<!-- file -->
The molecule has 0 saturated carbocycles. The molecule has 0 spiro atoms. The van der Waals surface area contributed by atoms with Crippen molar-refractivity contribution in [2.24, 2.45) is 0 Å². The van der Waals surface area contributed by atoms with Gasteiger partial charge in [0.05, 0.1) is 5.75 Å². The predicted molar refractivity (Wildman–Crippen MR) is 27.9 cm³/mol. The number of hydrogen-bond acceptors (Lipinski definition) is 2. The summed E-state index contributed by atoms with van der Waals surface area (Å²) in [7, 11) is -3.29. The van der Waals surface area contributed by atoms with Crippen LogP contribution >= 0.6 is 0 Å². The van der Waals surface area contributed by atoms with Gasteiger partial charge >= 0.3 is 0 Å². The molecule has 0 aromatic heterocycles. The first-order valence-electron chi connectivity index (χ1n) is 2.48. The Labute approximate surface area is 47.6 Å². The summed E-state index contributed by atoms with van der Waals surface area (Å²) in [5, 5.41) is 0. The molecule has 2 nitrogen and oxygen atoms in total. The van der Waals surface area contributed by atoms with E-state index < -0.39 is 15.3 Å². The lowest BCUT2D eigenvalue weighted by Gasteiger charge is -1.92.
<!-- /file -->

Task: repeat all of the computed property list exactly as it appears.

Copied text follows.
The molecule has 0 saturated carbocycles. The molecule has 0 spiro atoms. The van der Waals surface area contributed by atoms with Crippen molar-refractivity contribution in [2.24, 2.45) is 0 Å². The van der Waals surface area contributed by atoms with Gasteiger partial charge in [0.05, 0.1) is 5.75 Å². The predicted molar refractivity (Wildman–Crippen MR) is 27.9 cm³/mol. The number of hydrogen-bond acceptors (Lipinski definition) is 2. The summed E-state index contributed by atoms with van der Waals surface area (Å²) in [7, 11) is -3.29. The van der Waals surface area contributed by atoms with Crippen LogP contribution >= 0.6 is 0 Å². The van der Waals surface area contributed by atoms with Gasteiger partial charge >= 0.3 is 0 Å². The molecule has 0 aromatic heterocycles. The first-order valence-electron chi connectivity index (χ1n) is 2.48. The Labute approximate surface area is 47.6 Å². The summed E-state index contributed by atoms with van der Waals surface area (Å²) in [5, 5.41) is 0. The molecule has 2 nitrogen and oxygen atoms in total. The van der Waals surface area contributed by atoms with E-state index < -0.39 is 15.3 Å². The lowest BCUT2D eigenvalue weighted by Gasteiger charge is -1.92.